Coming clean, going green
30 Jun, 2022 - Natasha West
Coming clean, going green
While the pandemic has changed the nature of funerals forever with ceremonies now offering seamless remote viewing. Another quiet revolution has also been taking place with increasing demand for eco-friendly funerals that have cleaner, greener credentials.
Studies from around the world are reporting the environmental impact of funerals including the toxicity of embalming fluids, the glues and varnishes used in caskets, wastage of materials used for caskets and urns, and pollutants resulting from cremation and burial.
Fortunately for consumers, options are growing with choices available at every step of the way, from printing service cards in vegetable-based inks on recycled paper and chemical-free body preparation to burials in biodegradable caskets or shrouds and the availability of eco-conscious cardboard cremation urns. Here are two ways in which your departure plans can be more environmentally friendly.
Alternative choices range from a simple, sustainably grown pine box with rope handles that are commonly available to a growing trend towards woven wicker models and cardboard caskets.
Wicker coffins are hand-woven from renewable materials such as willow or seagrass, constructed without the use of glues, and fitted with natural, non-toxic lining fabrics and handles.
There are also a range of completely natural and biodegradable willow coffins available in Australia for purchase. Willow plants are grown sustainably, they are easy to harvest and require no fertilisers, pesticides or herbicides. Willow is a carbon-neutral material and when burnt it gives off the same amount of carbon that it consumed throughout its lifetime. Willow coffins are also quite appealing based on their affordability.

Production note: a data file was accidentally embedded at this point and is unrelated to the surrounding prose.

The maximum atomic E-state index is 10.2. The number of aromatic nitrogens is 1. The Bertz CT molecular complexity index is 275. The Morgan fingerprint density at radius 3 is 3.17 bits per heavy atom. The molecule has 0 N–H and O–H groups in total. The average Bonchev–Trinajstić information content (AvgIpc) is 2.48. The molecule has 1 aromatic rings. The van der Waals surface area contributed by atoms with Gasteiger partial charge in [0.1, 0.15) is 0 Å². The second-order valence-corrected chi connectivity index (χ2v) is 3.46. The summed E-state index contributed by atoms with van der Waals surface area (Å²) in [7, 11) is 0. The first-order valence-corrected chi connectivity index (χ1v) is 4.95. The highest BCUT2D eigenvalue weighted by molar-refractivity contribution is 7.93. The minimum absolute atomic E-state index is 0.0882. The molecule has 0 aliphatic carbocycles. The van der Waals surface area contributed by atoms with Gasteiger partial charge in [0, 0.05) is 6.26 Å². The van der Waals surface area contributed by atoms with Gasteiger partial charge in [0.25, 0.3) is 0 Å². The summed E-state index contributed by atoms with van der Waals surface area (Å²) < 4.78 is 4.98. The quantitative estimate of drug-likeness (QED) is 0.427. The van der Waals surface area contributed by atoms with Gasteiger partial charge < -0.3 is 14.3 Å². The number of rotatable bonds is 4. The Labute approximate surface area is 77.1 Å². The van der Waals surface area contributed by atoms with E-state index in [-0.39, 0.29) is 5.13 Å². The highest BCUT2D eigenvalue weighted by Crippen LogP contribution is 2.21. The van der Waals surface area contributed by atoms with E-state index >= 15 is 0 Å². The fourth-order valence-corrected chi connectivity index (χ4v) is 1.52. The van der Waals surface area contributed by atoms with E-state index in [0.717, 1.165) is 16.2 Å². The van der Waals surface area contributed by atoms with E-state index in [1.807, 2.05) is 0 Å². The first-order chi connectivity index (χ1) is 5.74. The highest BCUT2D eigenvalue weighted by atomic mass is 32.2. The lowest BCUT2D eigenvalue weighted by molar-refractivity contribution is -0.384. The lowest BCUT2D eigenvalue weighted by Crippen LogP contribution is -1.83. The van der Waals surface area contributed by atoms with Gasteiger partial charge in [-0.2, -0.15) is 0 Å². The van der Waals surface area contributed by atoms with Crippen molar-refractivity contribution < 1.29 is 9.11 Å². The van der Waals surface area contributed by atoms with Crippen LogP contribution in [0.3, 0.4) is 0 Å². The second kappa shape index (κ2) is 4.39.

Cardboard coffins, which are legal in New South Wales, can be an even cheaper choice starting at around $150 upwards. Pricing can go up to a few thousand depending on the level of detail such as the use of veneer exteriors and glues that add a greater level of pollution. To ensure your choice is suitable, it is advisable to check how the item was made and check what materials were used.
For centuries, shrouds or winding sheets made of linen, hemp, silk or satin were commonly used as burial wraps. In Britain an act of parliament, aimed at propping up the wool trade, stipulated in 1666 that only wool be used as shroud fabric or else a fine of five pounds could apply.
These days shrouds are becoming popular again for their simplicity and low environmental impact. They come in a variety of natural materials including felted wool, cotton, silk and linen. These can be plain fabric and bought off the shelf or custom-made and beautifully decorated with embroidery or natural dyes.
While in NSW the law requires the use of a casket or coffin for burial or cremation, according to Cemeteries and Crematoria NSW’s Factsheet 2: Understanding your Choices, you can apply to be buried in a shroud on either religious or non-religious grounds. Muslims are usually granted an exception and buried in shrouds, according to their custom.